Activar evento onClick () con enlaces directos

I have a website with a navigation bar. When a link is clicked, it uses the onClick() handler to change the content of a page.

For example. If the about us link is clicked, the page content will change to the about us content, and the URL will become However, when linked directly to it opens the default index.php .

How do I directly link to the pages, as if it was onClick()?

preguntado el 27 de agosto de 11 a las 22:08

4 Respuestas

You can call the function used in onclick on page load.


will give you #about in your example, so you can load(or show) the relevant content.

Respondido 28 ago 11, 02:08

You need get the #something on page load, and then if it is found, call your onclick funcionar con él.

tag = /#[^\s]+/.exec(document.location.href);
tag = tag.substring(1);
// you have what you want

Respondido 28 ago 11, 02:08

Beautiful, but how come in order to have to have the proper content loaded, I have to send the link with the #whatever ¿dos veces? - Jason

so you're loading in content with Ajax?

A quick and dirty way to do this would be to look at the url


You can get the action you're looking for like this

// get the url and split it at the "#" character into an array
var urlSplit = document.location.href.split("#");

// the 2nd item in the array will be the page
var page = urlSplit[1];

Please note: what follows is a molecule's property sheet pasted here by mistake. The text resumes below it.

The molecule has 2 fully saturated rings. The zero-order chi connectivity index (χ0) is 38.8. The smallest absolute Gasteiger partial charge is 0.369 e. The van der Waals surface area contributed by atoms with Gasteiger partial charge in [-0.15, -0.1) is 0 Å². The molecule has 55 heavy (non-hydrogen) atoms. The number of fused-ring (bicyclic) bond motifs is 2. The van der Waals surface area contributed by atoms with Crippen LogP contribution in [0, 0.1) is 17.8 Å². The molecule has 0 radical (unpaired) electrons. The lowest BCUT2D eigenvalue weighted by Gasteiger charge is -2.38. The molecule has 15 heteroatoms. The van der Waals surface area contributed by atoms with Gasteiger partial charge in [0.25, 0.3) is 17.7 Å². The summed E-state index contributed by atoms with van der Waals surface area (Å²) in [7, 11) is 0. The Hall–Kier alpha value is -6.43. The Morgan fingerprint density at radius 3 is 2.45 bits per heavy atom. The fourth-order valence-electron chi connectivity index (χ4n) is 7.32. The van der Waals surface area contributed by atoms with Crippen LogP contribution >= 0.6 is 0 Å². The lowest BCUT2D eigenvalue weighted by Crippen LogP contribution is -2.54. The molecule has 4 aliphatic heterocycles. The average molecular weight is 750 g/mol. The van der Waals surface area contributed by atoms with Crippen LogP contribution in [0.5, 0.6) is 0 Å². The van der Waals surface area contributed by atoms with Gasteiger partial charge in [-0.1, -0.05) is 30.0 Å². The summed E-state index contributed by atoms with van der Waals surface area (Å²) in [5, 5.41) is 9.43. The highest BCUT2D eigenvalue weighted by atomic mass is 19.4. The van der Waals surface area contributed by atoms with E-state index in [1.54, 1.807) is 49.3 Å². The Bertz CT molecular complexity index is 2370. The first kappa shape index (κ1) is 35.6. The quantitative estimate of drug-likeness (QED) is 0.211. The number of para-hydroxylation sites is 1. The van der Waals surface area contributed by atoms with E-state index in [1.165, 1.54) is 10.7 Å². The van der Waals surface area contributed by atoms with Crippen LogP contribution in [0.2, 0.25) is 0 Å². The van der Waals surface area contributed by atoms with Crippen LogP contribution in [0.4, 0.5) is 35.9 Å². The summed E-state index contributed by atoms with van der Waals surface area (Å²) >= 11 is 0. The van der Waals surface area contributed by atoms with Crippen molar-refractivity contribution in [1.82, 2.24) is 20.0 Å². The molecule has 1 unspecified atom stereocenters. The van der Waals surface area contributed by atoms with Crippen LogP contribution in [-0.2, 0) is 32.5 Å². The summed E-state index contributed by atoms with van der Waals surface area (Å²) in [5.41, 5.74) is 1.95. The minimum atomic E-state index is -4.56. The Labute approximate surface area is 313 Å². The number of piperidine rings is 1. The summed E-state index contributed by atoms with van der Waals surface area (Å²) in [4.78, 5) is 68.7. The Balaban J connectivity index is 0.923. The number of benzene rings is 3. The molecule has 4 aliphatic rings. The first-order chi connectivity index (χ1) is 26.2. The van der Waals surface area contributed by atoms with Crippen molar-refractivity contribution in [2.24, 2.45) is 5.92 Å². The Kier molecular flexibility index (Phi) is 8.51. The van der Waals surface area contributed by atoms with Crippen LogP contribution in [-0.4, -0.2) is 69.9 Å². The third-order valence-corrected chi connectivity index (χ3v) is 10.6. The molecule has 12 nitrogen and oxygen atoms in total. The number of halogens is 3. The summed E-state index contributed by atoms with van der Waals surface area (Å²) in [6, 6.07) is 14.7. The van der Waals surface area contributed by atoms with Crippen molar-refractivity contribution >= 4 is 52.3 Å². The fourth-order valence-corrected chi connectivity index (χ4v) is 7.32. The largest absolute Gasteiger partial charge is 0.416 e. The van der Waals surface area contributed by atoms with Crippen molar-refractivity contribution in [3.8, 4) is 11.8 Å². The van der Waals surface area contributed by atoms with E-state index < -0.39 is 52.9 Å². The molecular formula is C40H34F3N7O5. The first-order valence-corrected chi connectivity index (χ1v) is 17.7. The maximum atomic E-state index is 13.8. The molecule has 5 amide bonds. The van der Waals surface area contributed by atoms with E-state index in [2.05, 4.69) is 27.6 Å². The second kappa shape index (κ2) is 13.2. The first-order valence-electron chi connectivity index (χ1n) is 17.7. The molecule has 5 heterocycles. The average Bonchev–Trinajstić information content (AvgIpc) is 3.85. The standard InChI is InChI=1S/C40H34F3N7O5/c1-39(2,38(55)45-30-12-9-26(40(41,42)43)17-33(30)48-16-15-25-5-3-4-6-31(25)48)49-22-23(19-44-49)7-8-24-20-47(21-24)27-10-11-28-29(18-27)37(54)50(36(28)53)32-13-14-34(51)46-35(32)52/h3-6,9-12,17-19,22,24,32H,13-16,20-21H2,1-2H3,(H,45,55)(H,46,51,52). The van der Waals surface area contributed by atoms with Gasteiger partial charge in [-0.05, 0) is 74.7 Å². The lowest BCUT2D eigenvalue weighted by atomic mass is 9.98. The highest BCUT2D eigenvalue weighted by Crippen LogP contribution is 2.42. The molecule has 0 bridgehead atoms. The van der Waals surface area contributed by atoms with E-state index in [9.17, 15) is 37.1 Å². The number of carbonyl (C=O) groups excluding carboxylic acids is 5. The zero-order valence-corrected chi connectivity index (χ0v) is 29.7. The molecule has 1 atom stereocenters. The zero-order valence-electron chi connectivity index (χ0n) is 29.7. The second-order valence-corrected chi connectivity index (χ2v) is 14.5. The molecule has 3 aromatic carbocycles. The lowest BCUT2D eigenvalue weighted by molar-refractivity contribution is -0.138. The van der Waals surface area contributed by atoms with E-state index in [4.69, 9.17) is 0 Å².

now you know the 'page', you can call whatever function that loads the page content

Respondido 28 ago 11, 02:08

The #about is just pointing to a section within a page, not actually changing page. I'm guessing the onClick event refreshes the page with AJAX, and updates the URL shown to the user by changing document.location or similar.

Generally, I would say don't use AJAX for navigation. If you're changing to a different page, let the browser do a proper update, so the back button will work as the user expects it to. Use AJAX when you're dynamically altering portions of a page.

If you really want AJAX navigation, use window.location.hash, as suggested by strada.

But also be aware that IE can easily get into problems when using lots of Javascript language constructs. Circular references between javascript and DOM objects, and closures can quickly cause memory leaks. Other browsers also suffer but IE (including 9) seems to be worst affected. If you refresh the page, that makes it really easy for the browser to throw out all this stuff.

Respondido 28 ago 11, 02:08

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